On a lonely stretch of road just off the highway in Torrance, Calif. employees at Divergent 3D are hard at work plotting a revolution in vehicle manufacturing.
Inside the nondescript office building across the street from a branch of the Los Angeles Housing Authority and California Highway Patrol, chief executive Kevin Czinger and his staff are laying the groundwork for the creation of a more environmentally sustainable, flexible and customizable means of making vehicles.
Through the application of software and additive manufacturing techniques, Divergent 3D says it has developed a process that can manufacture tens of thousands of vehicles customized to the needs of fleet operators at a dramatically lower cost and without the toxic emissions that make auto manufacturing one of the most polluting industries in the world, according to Czinger.
For the former college football star, roustabout, marine and Goldman Sachs investment banker, Divergent is a second chance for success in the world of automotive startups. His previous startup, Coda Automotive, sank under the weight of executive disputes and a strategic misalignment between Czinger and the partners and investors who had lined up to finance the electric vehicle manufacturer.
Financing that vision is a new clutch of primarily Chinese investors who have agreed to commit up to $107 million in financing through a new investment round of more than $65 million and follow-on commitments of an additional $40 million predicated on revenue growth, the company said in a statement.
Investors include previous backers Horizons Ventures and longtime partner Altran Technologies, along with new lead investor O Luxe Holdings (an investment conglomerate backed by the Hong Kong-based real estate investment magnate Li Ka-shing) and Shanghai Alliance Investment Limited — an investment arm of the Shanghai Municipal Government.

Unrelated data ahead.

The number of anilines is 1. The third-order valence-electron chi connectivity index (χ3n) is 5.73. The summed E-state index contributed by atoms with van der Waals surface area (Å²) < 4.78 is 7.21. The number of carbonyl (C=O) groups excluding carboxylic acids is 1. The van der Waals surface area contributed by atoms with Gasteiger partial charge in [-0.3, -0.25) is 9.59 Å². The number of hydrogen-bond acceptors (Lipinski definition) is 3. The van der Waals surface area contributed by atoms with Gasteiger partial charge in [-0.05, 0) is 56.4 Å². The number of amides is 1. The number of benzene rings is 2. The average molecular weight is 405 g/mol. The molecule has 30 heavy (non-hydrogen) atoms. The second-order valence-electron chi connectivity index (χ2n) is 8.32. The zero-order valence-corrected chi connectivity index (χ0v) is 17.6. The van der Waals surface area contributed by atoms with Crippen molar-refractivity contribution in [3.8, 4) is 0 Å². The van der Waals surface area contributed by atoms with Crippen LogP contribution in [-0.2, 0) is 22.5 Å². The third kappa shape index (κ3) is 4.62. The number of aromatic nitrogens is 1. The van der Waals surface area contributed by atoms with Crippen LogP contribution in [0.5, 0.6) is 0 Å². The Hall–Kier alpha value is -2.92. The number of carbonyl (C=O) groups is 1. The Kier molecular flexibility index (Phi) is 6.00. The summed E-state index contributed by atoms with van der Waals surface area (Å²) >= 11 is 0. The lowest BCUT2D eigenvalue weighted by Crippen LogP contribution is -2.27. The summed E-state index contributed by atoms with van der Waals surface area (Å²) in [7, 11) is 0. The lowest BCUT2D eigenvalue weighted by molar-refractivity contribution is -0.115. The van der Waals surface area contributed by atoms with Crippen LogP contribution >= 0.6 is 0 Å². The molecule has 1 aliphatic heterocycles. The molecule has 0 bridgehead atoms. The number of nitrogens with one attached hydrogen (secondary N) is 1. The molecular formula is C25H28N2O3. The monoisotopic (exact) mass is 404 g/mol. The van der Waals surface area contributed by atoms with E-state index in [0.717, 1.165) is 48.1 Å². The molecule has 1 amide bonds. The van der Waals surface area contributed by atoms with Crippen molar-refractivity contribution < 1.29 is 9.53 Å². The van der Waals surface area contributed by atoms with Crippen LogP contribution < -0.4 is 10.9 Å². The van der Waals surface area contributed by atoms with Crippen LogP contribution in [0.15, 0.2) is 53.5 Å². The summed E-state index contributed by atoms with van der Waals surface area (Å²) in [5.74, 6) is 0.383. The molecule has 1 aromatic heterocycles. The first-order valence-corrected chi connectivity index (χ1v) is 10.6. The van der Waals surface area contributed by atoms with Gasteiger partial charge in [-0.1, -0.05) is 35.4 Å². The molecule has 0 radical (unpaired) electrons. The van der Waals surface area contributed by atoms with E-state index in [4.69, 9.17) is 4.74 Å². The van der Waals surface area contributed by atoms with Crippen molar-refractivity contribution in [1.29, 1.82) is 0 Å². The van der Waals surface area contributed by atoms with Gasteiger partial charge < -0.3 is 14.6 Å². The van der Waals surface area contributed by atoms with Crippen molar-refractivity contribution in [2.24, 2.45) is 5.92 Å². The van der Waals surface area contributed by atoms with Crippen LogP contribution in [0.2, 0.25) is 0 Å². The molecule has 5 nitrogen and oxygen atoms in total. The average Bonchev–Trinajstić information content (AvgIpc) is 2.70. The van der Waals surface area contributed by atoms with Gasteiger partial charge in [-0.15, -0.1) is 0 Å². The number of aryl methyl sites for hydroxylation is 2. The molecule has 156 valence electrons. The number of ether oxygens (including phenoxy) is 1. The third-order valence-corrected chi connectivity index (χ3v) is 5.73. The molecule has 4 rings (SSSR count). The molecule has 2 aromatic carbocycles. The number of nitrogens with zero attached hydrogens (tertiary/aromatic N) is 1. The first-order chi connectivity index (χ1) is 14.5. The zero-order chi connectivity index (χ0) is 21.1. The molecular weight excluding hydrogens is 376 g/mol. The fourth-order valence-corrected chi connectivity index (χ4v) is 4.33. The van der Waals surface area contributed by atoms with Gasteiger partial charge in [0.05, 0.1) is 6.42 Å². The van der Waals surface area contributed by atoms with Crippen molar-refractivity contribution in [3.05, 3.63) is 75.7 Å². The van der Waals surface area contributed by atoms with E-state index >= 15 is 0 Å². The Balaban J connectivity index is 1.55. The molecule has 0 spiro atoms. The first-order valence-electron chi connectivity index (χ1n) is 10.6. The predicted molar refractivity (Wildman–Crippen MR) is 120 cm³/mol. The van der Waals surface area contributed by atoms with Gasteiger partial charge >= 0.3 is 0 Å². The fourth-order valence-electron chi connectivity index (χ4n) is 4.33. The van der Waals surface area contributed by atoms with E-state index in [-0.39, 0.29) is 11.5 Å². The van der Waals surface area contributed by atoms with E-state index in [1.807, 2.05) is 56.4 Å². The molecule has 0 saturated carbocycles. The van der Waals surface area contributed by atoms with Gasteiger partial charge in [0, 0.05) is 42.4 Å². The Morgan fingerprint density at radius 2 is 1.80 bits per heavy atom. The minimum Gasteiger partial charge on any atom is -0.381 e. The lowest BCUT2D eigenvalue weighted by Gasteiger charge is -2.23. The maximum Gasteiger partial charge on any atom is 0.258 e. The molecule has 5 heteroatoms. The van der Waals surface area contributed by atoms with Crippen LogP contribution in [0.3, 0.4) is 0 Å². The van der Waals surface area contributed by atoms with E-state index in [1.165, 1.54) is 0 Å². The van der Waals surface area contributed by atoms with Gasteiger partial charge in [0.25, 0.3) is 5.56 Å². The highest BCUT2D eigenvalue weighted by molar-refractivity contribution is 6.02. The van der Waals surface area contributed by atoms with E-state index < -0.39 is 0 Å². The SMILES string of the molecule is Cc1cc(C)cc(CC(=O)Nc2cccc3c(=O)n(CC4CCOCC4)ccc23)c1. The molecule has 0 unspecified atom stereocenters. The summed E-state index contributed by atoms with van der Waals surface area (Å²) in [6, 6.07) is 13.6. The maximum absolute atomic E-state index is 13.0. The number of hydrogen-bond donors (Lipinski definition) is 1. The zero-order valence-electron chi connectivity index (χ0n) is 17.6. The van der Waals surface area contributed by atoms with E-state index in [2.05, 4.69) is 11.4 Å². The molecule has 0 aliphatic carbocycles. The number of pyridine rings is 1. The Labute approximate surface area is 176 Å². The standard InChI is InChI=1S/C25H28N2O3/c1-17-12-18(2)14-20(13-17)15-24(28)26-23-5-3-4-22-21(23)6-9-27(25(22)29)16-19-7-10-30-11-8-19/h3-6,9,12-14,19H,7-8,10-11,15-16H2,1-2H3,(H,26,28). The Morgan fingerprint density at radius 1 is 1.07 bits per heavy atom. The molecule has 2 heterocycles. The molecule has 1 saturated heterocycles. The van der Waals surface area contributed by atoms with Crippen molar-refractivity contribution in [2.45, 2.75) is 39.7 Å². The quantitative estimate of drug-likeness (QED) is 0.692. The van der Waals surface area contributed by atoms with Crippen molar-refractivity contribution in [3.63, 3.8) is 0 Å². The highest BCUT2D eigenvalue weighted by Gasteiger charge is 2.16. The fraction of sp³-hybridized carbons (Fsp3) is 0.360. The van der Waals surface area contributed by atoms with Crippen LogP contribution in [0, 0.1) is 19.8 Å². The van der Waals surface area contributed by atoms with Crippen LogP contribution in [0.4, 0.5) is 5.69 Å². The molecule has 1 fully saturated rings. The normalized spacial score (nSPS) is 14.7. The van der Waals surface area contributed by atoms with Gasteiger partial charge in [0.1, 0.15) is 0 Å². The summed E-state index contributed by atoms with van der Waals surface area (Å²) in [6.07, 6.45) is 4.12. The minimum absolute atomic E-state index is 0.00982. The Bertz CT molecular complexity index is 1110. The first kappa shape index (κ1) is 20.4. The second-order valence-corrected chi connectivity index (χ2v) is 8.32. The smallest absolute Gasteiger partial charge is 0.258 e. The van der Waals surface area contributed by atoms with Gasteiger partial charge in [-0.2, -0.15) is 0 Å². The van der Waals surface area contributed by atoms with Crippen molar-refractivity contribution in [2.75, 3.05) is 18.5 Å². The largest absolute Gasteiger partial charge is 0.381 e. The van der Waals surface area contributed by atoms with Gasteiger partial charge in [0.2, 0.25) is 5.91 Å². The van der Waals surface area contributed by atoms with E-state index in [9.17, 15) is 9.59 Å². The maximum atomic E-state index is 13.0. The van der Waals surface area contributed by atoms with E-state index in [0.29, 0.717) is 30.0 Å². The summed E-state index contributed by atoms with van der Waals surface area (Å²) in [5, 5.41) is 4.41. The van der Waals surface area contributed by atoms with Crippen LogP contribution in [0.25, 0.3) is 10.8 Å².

After leaving Coda in 2010, Czinger took some time off and began thinking about what to do next. Still convinced that innovations in vehicle manufacturing offered a chance to curb the growth of emissions that are the main culprits of climate change, Czinger began in 2011 to look not at the emissions coming from vehicles, but from the whole manufacturing process.
From that thinking came Divergent, which launched in 2014. The company’s integrated hardware and software-based manufacturing process uses additive metal manufacturing in the design, engineering and manufacturing of vehicle structures for both automotive and aerospace companies.
Altran, a provider of engineering and research and development services to some of the world’s largest industrial companies, was an early believer — and backer — of Divergent’s approach to manufacturing, and along with other early investors like Synapse Partners, joined Horizons Ventures (Li Ka-shing’s primary early-stage investment vehicle) in backing Czinger’s vision with an initial $23 million investment.
Since the round, Divergent has developed partnerships with manufacturers and equipment providers like PSA Group (which makes Peugeots and Citroens) and SLM Solutions, which develops 3D metal printing technology.